Rangers chairman Craig Whyte will not attend the club's first match since going into administration, which is expected to see fans pack Ibrox to capacity on Saturday afternoon.
Mr Whyte released a statement on Friday in which he signalled his intention to stay away from the Glasgow club's home game against Kilmarnock.
He said his priority is helping the administrators, Duff and Phelps, to conclude the process as quickly as possible.
He said: "While the administrators get on with their work, it is only right that they are given the time and space they require to complete their task.
"Regrettably, I will not be attending Saturday’s match against Kilmarnock. Although I would dearly love to be at Ibrox for the game, my priority is, and will continue to be, to assist the administrators in any way I can to bring this process to as speedy a conclusion as possible."
Mr Whyte's statement followed an announcement from the Scottish Football Association (SFA) that it will conduct a full independent inquiry into the activities of Rangers.
The governing body will investigate whether there have been any breaches of its rules and said attempts to obtain information relating to its "fit and proper person" requirement - regarding Mr Whyte - have been restricted by the club's solicitors' failure to share information.
Mr Whyte has insisted he has "absolutely nothing to fear" from any investigation into his takeover of the club.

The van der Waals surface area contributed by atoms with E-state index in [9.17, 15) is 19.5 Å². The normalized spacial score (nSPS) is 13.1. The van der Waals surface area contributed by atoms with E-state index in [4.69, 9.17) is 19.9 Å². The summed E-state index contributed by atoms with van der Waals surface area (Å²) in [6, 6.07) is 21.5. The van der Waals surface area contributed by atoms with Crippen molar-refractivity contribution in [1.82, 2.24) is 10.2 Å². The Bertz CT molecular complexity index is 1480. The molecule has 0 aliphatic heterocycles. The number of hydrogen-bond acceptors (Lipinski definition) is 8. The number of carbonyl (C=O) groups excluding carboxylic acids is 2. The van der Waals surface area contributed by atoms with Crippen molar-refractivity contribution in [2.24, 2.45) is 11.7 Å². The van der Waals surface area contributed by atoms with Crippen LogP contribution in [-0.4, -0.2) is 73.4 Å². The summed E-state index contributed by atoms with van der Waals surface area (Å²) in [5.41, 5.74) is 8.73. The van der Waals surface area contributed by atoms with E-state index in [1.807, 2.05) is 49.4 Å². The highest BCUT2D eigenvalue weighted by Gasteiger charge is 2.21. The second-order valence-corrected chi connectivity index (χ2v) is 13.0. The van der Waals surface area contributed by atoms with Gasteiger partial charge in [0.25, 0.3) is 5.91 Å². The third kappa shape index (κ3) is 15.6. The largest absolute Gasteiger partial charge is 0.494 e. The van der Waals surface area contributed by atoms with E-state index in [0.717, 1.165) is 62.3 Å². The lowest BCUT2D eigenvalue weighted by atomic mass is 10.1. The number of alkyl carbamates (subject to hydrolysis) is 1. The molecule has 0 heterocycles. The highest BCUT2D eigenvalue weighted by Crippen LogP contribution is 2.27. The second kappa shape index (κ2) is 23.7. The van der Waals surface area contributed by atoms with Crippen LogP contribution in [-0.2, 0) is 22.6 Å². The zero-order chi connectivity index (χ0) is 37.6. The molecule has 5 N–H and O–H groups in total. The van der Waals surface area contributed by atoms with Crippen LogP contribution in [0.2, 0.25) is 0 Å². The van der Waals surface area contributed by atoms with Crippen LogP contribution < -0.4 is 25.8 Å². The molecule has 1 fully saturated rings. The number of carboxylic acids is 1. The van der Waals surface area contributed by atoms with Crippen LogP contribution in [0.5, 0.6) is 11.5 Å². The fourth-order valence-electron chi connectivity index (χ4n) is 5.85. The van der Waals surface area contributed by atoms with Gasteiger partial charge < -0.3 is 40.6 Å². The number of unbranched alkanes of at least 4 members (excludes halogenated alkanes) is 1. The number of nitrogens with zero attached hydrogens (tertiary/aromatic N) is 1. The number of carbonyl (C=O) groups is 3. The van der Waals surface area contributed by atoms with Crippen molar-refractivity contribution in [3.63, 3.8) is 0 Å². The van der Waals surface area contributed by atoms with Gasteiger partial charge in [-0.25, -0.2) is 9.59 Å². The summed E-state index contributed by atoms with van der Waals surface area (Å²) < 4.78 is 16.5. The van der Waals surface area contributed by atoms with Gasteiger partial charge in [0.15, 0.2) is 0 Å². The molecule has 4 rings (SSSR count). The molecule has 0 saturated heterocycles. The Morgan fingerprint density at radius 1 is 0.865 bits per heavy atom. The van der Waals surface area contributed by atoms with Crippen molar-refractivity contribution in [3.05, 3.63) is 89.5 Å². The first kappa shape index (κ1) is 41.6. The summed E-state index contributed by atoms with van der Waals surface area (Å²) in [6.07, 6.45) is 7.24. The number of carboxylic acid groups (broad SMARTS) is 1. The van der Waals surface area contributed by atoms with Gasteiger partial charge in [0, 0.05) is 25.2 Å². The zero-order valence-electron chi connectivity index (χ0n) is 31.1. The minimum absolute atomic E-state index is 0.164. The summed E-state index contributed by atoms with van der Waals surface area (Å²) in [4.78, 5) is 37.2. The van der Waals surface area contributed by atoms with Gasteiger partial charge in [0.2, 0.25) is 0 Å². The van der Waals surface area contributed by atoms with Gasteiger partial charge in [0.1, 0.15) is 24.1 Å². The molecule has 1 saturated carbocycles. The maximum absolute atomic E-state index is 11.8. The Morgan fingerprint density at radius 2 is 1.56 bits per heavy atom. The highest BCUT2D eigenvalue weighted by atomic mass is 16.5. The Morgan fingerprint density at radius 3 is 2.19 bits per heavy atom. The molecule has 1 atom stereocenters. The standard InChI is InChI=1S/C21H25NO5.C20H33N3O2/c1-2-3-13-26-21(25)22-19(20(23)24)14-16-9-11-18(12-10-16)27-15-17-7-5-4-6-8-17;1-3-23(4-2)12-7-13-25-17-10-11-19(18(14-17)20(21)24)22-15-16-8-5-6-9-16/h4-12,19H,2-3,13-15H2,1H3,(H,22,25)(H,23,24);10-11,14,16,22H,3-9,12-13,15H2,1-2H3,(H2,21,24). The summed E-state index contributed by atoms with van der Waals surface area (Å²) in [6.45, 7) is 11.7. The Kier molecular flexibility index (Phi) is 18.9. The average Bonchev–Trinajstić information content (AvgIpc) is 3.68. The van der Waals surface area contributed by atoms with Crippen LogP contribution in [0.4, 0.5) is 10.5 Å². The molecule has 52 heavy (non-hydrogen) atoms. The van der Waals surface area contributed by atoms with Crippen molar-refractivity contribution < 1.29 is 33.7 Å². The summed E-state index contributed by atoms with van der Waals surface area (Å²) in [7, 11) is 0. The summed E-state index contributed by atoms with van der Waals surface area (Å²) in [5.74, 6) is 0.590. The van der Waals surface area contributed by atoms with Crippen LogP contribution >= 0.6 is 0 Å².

Duff and Phelps were appointed administrators earlier this week after Her Majesty's Revenue and Customs (HMRC) forced the issue in the Court of Session in a bid to secure payment of £9m in PAYE and VAT, a debt accrued during Mr Whyte's tenure.
The club, who are now 14 points behind SPL leaders Celtic after entering administration and incurring an automatic 10-point penalty, are also awaiting the verdict of a tax tribunal which could cost them £75m.
Today's game at the club's 50,000-seat stadium looks set to be played in front of a full house after supporters rushed to buy tickets, rallying around the club as it was plunged into turmoil.
Commenting on the anticipated capacity crowd, manager Ally McCoist said: "It's fantastic. As pleased as I am, I'm not surprised. I make no apologies for being biased - we've got the best support and the best fans in the world. There are stories coming out about fans abroad buying tickets for people who can't afford them and sending them back to families and things like that.
"The support, who will always be the most important people at this football club, will show their worth. I've got no doubt about that."